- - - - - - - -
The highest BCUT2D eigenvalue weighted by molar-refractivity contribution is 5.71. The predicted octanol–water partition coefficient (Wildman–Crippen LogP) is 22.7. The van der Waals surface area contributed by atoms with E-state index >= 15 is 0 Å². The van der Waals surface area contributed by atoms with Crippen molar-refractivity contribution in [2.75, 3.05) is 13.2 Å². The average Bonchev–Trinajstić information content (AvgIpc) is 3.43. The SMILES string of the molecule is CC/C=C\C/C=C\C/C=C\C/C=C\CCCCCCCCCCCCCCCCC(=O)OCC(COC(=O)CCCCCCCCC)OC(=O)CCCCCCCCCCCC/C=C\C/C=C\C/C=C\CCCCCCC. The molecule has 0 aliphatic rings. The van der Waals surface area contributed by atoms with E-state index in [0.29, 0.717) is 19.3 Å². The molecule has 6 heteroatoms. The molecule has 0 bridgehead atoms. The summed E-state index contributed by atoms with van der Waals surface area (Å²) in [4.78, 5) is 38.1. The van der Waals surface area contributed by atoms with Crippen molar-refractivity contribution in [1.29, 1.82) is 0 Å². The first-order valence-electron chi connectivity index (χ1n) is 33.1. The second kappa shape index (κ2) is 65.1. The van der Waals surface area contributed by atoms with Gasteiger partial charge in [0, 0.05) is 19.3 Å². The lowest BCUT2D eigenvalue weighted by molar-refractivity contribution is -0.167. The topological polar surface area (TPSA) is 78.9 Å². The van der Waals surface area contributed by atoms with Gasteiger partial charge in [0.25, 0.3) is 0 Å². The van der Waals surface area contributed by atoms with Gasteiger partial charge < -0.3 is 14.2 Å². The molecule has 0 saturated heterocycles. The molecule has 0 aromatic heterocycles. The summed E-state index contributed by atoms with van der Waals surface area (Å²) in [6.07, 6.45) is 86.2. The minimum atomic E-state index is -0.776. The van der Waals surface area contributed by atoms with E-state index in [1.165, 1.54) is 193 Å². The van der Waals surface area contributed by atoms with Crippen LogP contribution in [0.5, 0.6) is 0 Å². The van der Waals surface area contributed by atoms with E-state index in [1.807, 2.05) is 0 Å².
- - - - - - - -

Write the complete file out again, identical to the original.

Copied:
The highest BCUT2D eigenvalue weighted by molar-refractivity contribution is 5.71. The predicted octanol–water partition coefficient (Wildman–Crippen LogP) is 22.7. The van der Waals surface area contributed by atoms with E-state index >= 15 is 0 Å². The van der Waals surface area contributed by atoms with Crippen molar-refractivity contribution in [2.75, 3.05) is 13.2 Å². The average Bonchev–Trinajstić information content (AvgIpc) is 3.43. The SMILES string of the molecule is CC/C=C\C/C=C\C/C=C\C/C=C\CCCCCCCCCCCCCCCCC(=O)OCC(COC(=O)CCCCCCCCC)OC(=O)CCCCCCCCCCCC/C=C\C/C=C\C/C=C\CCCCCCC. The molecule has 0 aliphatic rings. The van der Waals surface area contributed by atoms with E-state index in [0.29, 0.717) is 19.3 Å². The molecule has 6 heteroatoms. The molecule has 0 bridgehead atoms. The summed E-state index contributed by atoms with van der Waals surface area (Å²) in [4.78, 5) is 38.1. The van der Waals surface area contributed by atoms with Crippen molar-refractivity contribution in [1.29, 1.82) is 0 Å². The first-order valence-electron chi connectivity index (χ1n) is 33.1. The second kappa shape index (κ2) is 65.1. The van der Waals surface area contributed by atoms with Gasteiger partial charge in [0, 0.05) is 19.3 Å². The lowest BCUT2D eigenvalue weighted by molar-refractivity contribution is -0.167. The topological polar surface area (TPSA) is 78.9 Å². The van der Waals surface area contributed by atoms with Gasteiger partial charge in [0.25, 0.3) is 0 Å². The van der Waals surface area contributed by atoms with Gasteiger partial charge < -0.3 is 14.2 Å². The molecule has 0 saturated heterocycles. The molecule has 0 aromatic heterocycles. The summed E-state index contributed by atoms with van der Waals surface area (Å²) in [6.07, 6.45) is 86.2. The minimum atomic E-state index is -0.776. The van der Waals surface area contributed by atoms with E-state index in [1.165, 1.54) is 193 Å². The van der Waals surface area contributed by atoms with Crippen LogP contribution in [0.5, 0.6) is 0 Å². The van der Waals surface area contributed by atoms with E-state index in [1.807, 2.05) is 0 Å².